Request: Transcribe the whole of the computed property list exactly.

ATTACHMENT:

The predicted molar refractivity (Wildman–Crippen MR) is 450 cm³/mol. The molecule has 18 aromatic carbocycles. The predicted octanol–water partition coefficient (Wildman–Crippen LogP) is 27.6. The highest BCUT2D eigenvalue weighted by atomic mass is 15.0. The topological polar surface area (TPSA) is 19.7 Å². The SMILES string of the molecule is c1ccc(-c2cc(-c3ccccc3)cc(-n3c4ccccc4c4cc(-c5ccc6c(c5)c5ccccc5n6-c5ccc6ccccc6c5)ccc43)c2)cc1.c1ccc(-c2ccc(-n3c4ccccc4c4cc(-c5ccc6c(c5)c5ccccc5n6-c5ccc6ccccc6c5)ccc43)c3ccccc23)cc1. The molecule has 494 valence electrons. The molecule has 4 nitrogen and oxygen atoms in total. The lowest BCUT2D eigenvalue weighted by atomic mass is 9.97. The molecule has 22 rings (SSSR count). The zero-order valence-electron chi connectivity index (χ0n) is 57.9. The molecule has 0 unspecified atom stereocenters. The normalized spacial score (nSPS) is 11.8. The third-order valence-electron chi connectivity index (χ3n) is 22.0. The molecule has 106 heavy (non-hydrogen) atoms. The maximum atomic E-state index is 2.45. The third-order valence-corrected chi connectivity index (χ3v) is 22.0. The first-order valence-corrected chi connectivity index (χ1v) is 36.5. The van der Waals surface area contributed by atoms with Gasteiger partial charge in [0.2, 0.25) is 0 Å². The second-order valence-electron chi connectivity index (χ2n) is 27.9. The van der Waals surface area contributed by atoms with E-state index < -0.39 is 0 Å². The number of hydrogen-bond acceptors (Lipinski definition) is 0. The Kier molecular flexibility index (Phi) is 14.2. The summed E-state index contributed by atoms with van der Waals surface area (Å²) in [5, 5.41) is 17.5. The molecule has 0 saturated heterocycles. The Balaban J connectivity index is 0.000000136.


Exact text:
The predicted molar refractivity (Wildman–Crippen MR) is 450 cm³/mol. The molecule has 18 aromatic carbocycles. The predicted octanol–water partition coefficient (Wildman–Crippen LogP) is 27.6. The highest BCUT2D eigenvalue weighted by atomic mass is 15.0. The topological polar surface area (TPSA) is 19.7 Å². The SMILES string of the molecule is c1ccc(-c2cc(-c3ccccc3)cc(-n3c4ccccc4c4cc(-c5ccc6c(c5)c5ccccc5n6-c5ccc6ccccc6c5)ccc43)c2)cc1.c1ccc(-c2ccc(-n3c4ccccc4c4cc(-c5ccc6c(c5)c5ccccc5n6-c5ccc6ccccc6c5)ccc43)c3ccccc23)cc1. The molecule has 494 valence electrons. The molecule has 4 nitrogen and oxygen atoms in total. The lowest BCUT2D eigenvalue weighted by atomic mass is 9.97. The molecule has 22 rings (SSSR count). The zero-order valence-electron chi connectivity index (χ0n) is 57.9. The molecule has 0 unspecified atom stereocenters. The normalized spacial score (nSPS) is 11.8. The third-order valence-electron chi connectivity index (χ3n) is 22.0. The molecule has 106 heavy (non-hydrogen) atoms. The maximum atomic E-state index is 2.45. The third-order valence-corrected chi connectivity index (χ3v) is 22.0. The first-order valence-corrected chi connectivity index (χ1v) is 36.5. The van der Waals surface area contributed by atoms with Gasteiger partial charge in [0.2, 0.25) is 0 Å². The second-order valence-electron chi connectivity index (χ2n) is 27.9. The van der Waals surface area contributed by atoms with E-state index < -0.39 is 0 Å². The number of hydrogen-bond acceptors (Lipinski definition) is 0. The Kier molecular flexibility index (Phi) is 14.2. The summed E-state index contributed by atoms with van der Waals surface area (Å²) in [5, 5.41) is 17.5. The molecule has 0 saturated heterocycles. The Balaban J connectivity index is 0.000000136.